Bowl with blueberries and cranberries on a muesli.
Autumn: The time of year when you can grab usually expensive, but healthy berries, for free!

Living more economically, sustainably and consciously – that’s all it is in the end!

On a last note I want to add, that there is no reason to worry about me. I’m by no means starving! Really! And if I ever should run out of anything – I have a caring family that would always help me out. All I need to do is ask them.

Whilst at first I though there was nothing to worry about – knowing that I would soon earn tipp money – it later turned into some sort of experiment. What I was first scared to think about – no ready cash! – I have since wondered, if it would not do me good. I was even thinking of simply turning it into a challenge: 30 or 60 Days without buying/obtaining anything new – except such that counts as food or is absolutely necessary (like transportaton costs, postage, etc).

Though I doubt I would find it much of a challenge. (Since it is more than 60 days until Christmas, which would be. Buying Christmas presents will be the only real challenge… Because I would like them to be as sustainable as possible.)
I also realize that by living even more minimalistic than before, I am living more consciously. “Don’t let the yogurt go bad, because there will be no new one for the next few days”. Or: “I am to ‘busy’/lazy to go grocery shopping – do I really have to go already? – Nope! There is still some leek standing in a water glass (so that it can grow more, which it always does) and some root cellery on the balcony, that I tried to get to grow roots (to plant it). ”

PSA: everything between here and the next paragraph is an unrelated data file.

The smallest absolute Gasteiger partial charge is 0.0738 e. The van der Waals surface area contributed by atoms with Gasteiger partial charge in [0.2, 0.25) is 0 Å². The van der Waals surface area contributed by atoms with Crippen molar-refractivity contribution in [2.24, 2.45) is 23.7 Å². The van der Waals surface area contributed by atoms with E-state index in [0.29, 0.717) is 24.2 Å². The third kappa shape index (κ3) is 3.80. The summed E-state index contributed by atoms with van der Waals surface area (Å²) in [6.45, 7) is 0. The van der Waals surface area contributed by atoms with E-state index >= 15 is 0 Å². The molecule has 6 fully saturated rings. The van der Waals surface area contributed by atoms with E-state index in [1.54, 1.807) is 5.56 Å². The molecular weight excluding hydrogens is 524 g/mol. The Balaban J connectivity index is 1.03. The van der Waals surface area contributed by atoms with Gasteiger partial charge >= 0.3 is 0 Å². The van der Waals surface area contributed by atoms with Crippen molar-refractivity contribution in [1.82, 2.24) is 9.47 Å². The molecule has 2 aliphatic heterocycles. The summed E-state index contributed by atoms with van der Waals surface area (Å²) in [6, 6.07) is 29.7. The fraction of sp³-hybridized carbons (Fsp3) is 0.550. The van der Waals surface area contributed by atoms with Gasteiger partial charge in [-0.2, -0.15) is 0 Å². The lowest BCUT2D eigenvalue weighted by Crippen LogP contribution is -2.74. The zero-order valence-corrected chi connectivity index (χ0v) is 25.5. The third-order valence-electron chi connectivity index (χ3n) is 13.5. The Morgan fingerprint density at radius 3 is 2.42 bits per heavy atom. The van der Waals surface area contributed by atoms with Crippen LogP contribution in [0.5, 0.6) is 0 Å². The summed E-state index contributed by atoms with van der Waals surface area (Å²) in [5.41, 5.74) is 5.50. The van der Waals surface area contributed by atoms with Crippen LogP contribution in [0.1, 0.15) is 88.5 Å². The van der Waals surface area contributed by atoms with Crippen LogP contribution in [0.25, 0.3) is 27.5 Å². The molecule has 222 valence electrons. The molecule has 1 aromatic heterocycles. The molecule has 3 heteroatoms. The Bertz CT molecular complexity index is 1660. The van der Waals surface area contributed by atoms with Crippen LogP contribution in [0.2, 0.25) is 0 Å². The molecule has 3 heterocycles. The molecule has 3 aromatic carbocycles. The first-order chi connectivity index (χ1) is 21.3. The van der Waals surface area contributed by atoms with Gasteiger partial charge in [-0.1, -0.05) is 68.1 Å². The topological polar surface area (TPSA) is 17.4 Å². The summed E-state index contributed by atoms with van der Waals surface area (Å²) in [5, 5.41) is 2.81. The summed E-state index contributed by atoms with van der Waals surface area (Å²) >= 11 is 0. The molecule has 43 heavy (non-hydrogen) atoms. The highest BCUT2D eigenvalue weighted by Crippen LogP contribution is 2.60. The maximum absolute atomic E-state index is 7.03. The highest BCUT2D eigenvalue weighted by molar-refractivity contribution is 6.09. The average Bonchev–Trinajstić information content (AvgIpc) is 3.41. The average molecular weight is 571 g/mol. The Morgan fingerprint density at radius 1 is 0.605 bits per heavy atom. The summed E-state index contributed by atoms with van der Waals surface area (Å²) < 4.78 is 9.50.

So with all this cleared, there is only one thing left to do:

Thanks for giving: Time to express my gratitude!

  • A big thanks to all my friends and family. Especially my sister. Though we don’t always get along and I will be glad to move out asap, I’m still thankful that allows me to stay for free.
  • Another big thank you for the plentiful gifts of nature.
  • Also for the fact that I am well off, healthy and can go through this, knowing that if all hell broke loose, I would still have my savings account to save me 🙂
  • Merci beaucoup also for the valuable lessons! They have been teaching me that there is more food around than we think there is. That cleaning out cupboars and fridges is important and that one can never try enough to not let food go to waste because off lazyness or forgetfulness. To be grateful for what you do have and make the best out of it, might be common sense but not necessarily common practice. And that I must remember this more often.
  • Thank you also to you, the selected few, that I know are often taking the time to read my (often long) ramblings! But also to all my other readers! I hope all you you will plenty of things to be thankful of on thanksgiving – whenever it may be that you celebrate the event!

And now that all that has been said, maybe I should start celebrating thanksgiving more often in the future!? 🙂